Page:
From a technical perspective, what was actually happening was that all the game’s track data was stored on one huge map; each level simply put you at a different starting point. Once you found an exploitable gap you could theoretically drive around this mini globe indefinitely. The developers, perhaps realizing this possibility, even hid a secret drag strip somewhere on the map as a reward for the player’s perseverance!
The Open World
As video game consoles and home computers evolved and found themselves with ever more RAM at their disposal, gaming worlds began to expand at a significant rate. Expectations grew to match, but even then a small number of titles had the ability to go above and beyond the call of duty, often in spectacular fashion.
The sheer geographical scope of Lords of Midnight blew every other strategy game away. The Tolkien-esque backdrop went a long way to attracting would-be adventurers, but the 4,096 discrete locations verged on the overwhelming, even if their visual representation was largely repetitive. Nevertheless, Mike Singleton, the game’s developer, set an early precedent for open-world gaming.
Acornsoft’s Elite, released on the BBC Micro a few months after Lords of Midnight, upped the ante once again, this time delivering a space combat/trading game that took you to the stars. 2,048 of them, to be precise, each with their own (singular) planet, space station and rudimentary ecosystem of fellow traders/pirates.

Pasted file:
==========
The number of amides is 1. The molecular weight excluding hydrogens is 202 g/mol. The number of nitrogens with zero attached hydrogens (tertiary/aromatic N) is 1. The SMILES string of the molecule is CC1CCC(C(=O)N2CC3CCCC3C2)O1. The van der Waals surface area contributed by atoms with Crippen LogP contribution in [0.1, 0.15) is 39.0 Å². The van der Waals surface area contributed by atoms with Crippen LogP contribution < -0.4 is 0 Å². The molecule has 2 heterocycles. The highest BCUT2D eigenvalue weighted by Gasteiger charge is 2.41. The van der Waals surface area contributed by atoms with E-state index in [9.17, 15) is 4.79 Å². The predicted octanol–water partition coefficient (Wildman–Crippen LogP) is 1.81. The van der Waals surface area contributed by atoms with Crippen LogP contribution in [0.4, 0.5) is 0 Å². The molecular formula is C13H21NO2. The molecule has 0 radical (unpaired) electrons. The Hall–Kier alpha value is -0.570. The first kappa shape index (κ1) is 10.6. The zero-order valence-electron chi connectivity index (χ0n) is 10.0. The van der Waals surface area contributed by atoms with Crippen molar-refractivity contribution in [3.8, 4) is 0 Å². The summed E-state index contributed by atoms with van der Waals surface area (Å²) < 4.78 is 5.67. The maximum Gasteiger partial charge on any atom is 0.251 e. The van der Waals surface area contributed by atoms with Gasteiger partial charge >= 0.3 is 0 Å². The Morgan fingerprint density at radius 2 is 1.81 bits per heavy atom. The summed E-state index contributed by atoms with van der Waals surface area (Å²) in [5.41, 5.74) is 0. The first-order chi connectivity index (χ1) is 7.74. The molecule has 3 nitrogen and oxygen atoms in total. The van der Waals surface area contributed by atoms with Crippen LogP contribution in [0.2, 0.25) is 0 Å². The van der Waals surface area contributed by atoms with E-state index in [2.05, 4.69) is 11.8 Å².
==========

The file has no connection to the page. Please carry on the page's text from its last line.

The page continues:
It’s difficult to convey to modern gamers the giddy sensation of freedom these titles offered, especially when so many of their contemporaries were single-screen games with maybe the odd scroller thrown in for good measure. Being able to consult a map and consider a near endless number of options for navigating it gave the player a very real sense of empowerment within the game space.
Mercenary for Hire
The pinnacle of 8-bit open world games, at least for me, arrived in the form of Mercenary, which crash-landed the player in a huge wire-frame city and gave you one simple directive: escape. The perfectly curated simplicity of both the game’s objectives, visual presentation and (apparently) borderless geography conspired to instill a sense of agoraphobia in the player. Nevertheless, the ideal game for generating water cooler discussion: “What did you do after crash landing?” suggested hundreds of possible answers where far too many other games usually only have one.
Beyond the confines of the narrative, one of the overriding joys of Mercenary was that it gave the player the ability to walk off in any direction (although I’d recommend driving/flying) and discover any number of curious wireframe structures, some of which had a legitimate in-game function other than the purely aesthetic. It was the first game I can remember that not only gave the player an epic sense of freedom but rewarded them for their curiosity and desire to explore.
Yes, there was a mountain of sorts in the form of a mysterious pyramid. Did I head towards it? Take a wild guess!
Next week, on Open World Dreams, Mark tracks the rise of open world games as we head through the 16-bit era and arrive at their modern counterparts.